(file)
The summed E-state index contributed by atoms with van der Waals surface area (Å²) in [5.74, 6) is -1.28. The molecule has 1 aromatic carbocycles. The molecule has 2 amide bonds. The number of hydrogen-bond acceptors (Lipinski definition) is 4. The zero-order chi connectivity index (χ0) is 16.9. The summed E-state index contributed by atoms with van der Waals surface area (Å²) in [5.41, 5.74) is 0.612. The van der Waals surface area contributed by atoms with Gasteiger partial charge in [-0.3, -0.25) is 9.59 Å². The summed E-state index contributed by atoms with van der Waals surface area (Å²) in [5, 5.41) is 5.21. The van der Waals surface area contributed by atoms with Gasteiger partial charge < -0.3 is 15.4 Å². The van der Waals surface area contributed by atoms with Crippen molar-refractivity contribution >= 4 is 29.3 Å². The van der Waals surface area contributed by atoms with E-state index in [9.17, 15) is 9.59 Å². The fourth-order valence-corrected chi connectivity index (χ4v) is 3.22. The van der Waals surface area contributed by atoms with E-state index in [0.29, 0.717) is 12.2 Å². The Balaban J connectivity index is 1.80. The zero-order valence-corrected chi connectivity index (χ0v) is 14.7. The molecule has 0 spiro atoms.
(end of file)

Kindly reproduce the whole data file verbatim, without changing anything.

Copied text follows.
The summed E-state index contributed by atoms with van der Waals surface area (Å²) in [5.74, 6) is -1.28. The molecule has 1 aromatic carbocycles. The molecule has 2 amide bonds. The number of hydrogen-bond acceptors (Lipinski definition) is 4. The zero-order chi connectivity index (χ0) is 16.9. The summed E-state index contributed by atoms with van der Waals surface area (Å²) in [5.41, 5.74) is 0.612. The van der Waals surface area contributed by atoms with Gasteiger partial charge in [-0.3, -0.25) is 9.59 Å². The summed E-state index contributed by atoms with van der Waals surface area (Å²) in [5, 5.41) is 5.21. The van der Waals surface area contributed by atoms with Gasteiger partial charge < -0.3 is 15.4 Å². The van der Waals surface area contributed by atoms with Crippen molar-refractivity contribution >= 4 is 29.3 Å². The van der Waals surface area contributed by atoms with E-state index in [9.17, 15) is 9.59 Å². The fourth-order valence-corrected chi connectivity index (χ4v) is 3.22. The van der Waals surface area contributed by atoms with E-state index in [0.29, 0.717) is 12.2 Å². The Balaban J connectivity index is 1.80. The zero-order valence-corrected chi connectivity index (χ0v) is 14.7. The molecule has 0 spiro atoms.